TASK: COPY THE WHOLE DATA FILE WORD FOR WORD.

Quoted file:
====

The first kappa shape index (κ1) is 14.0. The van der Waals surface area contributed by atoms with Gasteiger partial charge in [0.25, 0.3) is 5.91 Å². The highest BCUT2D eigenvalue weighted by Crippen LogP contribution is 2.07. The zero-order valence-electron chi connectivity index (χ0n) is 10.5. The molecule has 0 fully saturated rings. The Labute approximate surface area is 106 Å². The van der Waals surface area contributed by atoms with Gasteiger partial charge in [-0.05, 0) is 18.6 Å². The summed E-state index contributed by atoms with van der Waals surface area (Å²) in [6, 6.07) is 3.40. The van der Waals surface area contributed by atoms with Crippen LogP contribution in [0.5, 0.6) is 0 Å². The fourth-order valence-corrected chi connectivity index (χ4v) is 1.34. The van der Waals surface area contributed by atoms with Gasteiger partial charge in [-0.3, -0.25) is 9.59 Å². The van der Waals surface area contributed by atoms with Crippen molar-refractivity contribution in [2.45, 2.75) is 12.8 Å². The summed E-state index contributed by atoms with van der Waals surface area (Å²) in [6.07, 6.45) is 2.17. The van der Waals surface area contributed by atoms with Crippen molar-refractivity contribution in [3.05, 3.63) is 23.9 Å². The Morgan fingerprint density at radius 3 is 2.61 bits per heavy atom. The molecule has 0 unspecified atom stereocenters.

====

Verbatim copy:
The first kappa shape index (κ1) is 14.0. The van der Waals surface area contributed by atoms with Gasteiger partial charge in [0.25, 0.3) is 5.91 Å². The highest BCUT2D eigenvalue weighted by Crippen LogP contribution is 2.07. The zero-order valence-electron chi connectivity index (χ0n) is 10.5. The molecule has 0 fully saturated rings. The Labute approximate surface area is 106 Å². The van der Waals surface area contributed by atoms with Gasteiger partial charge in [-0.05, 0) is 18.6 Å². The summed E-state index contributed by atoms with van der Waals surface area (Å²) in [6, 6.07) is 3.40. The van der Waals surface area contributed by atoms with Crippen LogP contribution in [0.5, 0.6) is 0 Å². The fourth-order valence-corrected chi connectivity index (χ4v) is 1.34. The van der Waals surface area contributed by atoms with Gasteiger partial charge in [-0.3, -0.25) is 9.59 Å². The van der Waals surface area contributed by atoms with Crippen molar-refractivity contribution in [2.45, 2.75) is 12.8 Å². The summed E-state index contributed by atoms with van der Waals surface area (Å²) in [6.07, 6.45) is 2.17. The van der Waals surface area contributed by atoms with Crippen molar-refractivity contribution in [3.05, 3.63) is 23.9 Å². The Morgan fingerprint density at radius 3 is 2.61 bits per heavy atom. The molecule has 0 unspecified atom stereocenters.